US banks have started to announce their results for Q4 2014, revealing a large hit to balance sheets from legal expenses with JPMorgan Chase spending $1.1bn and Citigroup $2.9bn, just in the three months to 31 December 2014.
Citigroup posted its $2.9bn in legal and related expenses after a year which started poorly with legal spend up 33% in Q1 2014 to $945m compared to the start of 2013. The bank was also hit in July by a $7bn settlement with US authorities over its treatment of residential mortgage-backed securities.
The last quarter figure is up 81% in comparison to a $1.6bn bill in the third quarter of the year while, in the last quarter of 2013 the bank paid out just $809m.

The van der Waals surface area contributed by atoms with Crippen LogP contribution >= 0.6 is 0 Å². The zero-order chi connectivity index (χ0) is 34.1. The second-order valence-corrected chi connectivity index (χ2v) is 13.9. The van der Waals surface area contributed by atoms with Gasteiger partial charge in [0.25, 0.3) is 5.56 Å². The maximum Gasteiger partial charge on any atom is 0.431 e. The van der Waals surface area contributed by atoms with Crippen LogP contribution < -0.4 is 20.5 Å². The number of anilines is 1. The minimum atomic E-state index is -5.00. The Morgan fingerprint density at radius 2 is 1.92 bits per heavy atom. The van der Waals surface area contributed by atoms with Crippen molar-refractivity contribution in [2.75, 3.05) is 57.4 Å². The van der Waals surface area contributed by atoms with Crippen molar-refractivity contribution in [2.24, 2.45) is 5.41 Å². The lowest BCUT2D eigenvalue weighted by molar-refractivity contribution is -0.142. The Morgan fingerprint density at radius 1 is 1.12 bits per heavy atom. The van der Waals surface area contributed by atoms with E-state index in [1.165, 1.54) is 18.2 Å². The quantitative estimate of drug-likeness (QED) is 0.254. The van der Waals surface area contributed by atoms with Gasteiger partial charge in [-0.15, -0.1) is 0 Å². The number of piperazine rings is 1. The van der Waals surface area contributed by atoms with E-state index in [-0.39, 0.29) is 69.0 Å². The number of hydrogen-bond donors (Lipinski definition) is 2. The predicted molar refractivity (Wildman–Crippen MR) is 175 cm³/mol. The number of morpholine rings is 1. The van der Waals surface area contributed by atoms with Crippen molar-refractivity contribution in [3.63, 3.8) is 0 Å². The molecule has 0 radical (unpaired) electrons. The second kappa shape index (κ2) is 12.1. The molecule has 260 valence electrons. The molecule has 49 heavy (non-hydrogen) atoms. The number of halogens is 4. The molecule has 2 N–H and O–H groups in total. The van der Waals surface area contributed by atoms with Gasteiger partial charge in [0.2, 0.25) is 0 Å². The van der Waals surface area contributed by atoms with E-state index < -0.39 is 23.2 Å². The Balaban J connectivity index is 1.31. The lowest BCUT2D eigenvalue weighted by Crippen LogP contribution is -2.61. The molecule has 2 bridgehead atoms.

The $2.9bn charge is close to the $3bn the lender paid out entirely in 2013 for legal expenses and brings the total paid in 2014 to $5.8bn. Most of the expenditure came from Citicorp which accounted for $2.8bn while Citiholdings made up just $61m, a reverse of the situation last year which saw Citiholdings make up the majority.
The legal expenses have seen the bank’s net income drop for the quarter from $2.5bn in Q4 2013 to $350m this year, as revenues remained broadly flat.
JPMorgan Chase revealed slightly better figures yesterday, but still paid out $1.1bn in pre-tax legal expenses for Q4 2014, an increase of 30% compared to the $847m in the same period last year. This fell post-tax to a round $1bn.